Pods on rocks, arms in souq
Another night on the road is spent at a scenic eco resort — The View — overlooking the town of Al Hamra. The property has 30 pods (rooms) that cling valiantly to the jagged edge of Oman’s tallest mountain, Jebel Shams (Mountain of the Sun). The excitement kicks in when a 4x4 picks me up at Al Hamra for a bumpy, winding ride up to the property. My Premium Room has a balcony which serves as a permanent parking space to gawk at the rugged landscape, while not sighing at the edge of the infinity pool outside.
After R&R with a view at The View, it’s time to hit Nizwa, the ancient capital of Oman. At just a two-hour drive from Muscat, it makes for another nifty day trip to poke around the old fort and shop up a storm at the atmospheric souq. The latter — one of the oldest in the country — is dotted with stalls selling everything from watermelons, frankincense, goats (at a segregated goat market), saffron and dates to pottery, artefacts, jewellery and guns for hunting.
After three nights exploring Muscat’s weekend attractions, there’s the city itself to plunge into. From the serenity of the Sultan Qaboos Grand Mosque and the bustle of the souks to art galleries and mall-hopping, there’s much to do. The experiences are absorbed with an evening stroll along the Muttrah Corniche, gazing out at the gorgeous Al Said. (Sultan Qaboos’s personal yacht, part of his fleet of three yachts and eight palaces, often finds itself topping super-yacht lists across the globe.) I top my sensory overload with an Omani feast under candlelight at Kargeen (try the restaurant’s shuwa, lamb pit-roasted overnight in banana leaf, served over rice).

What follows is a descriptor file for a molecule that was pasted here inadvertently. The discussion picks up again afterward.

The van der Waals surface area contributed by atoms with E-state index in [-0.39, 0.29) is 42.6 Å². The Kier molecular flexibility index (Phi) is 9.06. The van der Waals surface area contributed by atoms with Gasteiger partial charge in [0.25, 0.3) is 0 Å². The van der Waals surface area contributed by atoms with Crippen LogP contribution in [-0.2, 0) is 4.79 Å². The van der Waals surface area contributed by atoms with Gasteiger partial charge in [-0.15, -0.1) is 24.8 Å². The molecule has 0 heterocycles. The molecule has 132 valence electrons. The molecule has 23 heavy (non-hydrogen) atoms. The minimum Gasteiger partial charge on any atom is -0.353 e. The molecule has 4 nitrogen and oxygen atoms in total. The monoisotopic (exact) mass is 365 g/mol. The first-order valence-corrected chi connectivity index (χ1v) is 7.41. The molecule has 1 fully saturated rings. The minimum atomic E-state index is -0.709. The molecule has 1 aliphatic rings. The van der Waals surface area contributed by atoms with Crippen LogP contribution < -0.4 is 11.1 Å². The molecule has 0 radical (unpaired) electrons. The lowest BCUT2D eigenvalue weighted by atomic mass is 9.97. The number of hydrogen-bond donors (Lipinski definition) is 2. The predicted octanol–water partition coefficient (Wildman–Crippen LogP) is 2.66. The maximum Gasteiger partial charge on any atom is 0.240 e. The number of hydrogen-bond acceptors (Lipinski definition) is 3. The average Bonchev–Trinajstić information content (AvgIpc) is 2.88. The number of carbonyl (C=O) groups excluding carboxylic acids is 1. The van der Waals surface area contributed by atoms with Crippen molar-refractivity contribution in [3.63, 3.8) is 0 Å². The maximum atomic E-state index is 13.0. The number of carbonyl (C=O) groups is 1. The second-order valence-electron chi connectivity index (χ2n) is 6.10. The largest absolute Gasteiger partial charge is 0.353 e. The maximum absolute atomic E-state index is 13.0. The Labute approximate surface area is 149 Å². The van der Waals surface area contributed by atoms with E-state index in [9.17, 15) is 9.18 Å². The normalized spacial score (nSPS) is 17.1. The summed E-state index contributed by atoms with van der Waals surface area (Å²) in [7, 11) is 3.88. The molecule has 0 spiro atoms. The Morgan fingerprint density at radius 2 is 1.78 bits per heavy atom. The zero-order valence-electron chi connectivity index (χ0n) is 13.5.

“Oh, but you’ve hardly seen all of Oman,” my guide grins, proceeding to paint lush pictures of Salalah, the waterfall-laden paradise city of Dhofar and Musandam’s magnificent khors (fjords). Clearly, the Omani odyssey has just begun.
How relocation choices of millennial generation over past decade are reshaping US' political geography
The US Census Bureau this coming week is expected to formally tally this change by releasing its count of population shifts in the once-a-decade reallocation of congressional seats.
Ludwig was born in Berlin on 16 March, 1928, to tenor Anton Ludwig and mezzo-soprano Eugenie Besalla-Ludwig. She grew up in Aachen, where her father was an opera administrator and as a young girl watched her mother sing with conductor Herbert Van Karajan.
A farmer’s daughter, Roohani grew up labouring on the land like most other children in Agh Mazar. But unlike her five siblings, she had her eyes on her father’s tractor, and developed an uncanny knack for driving it at an early age.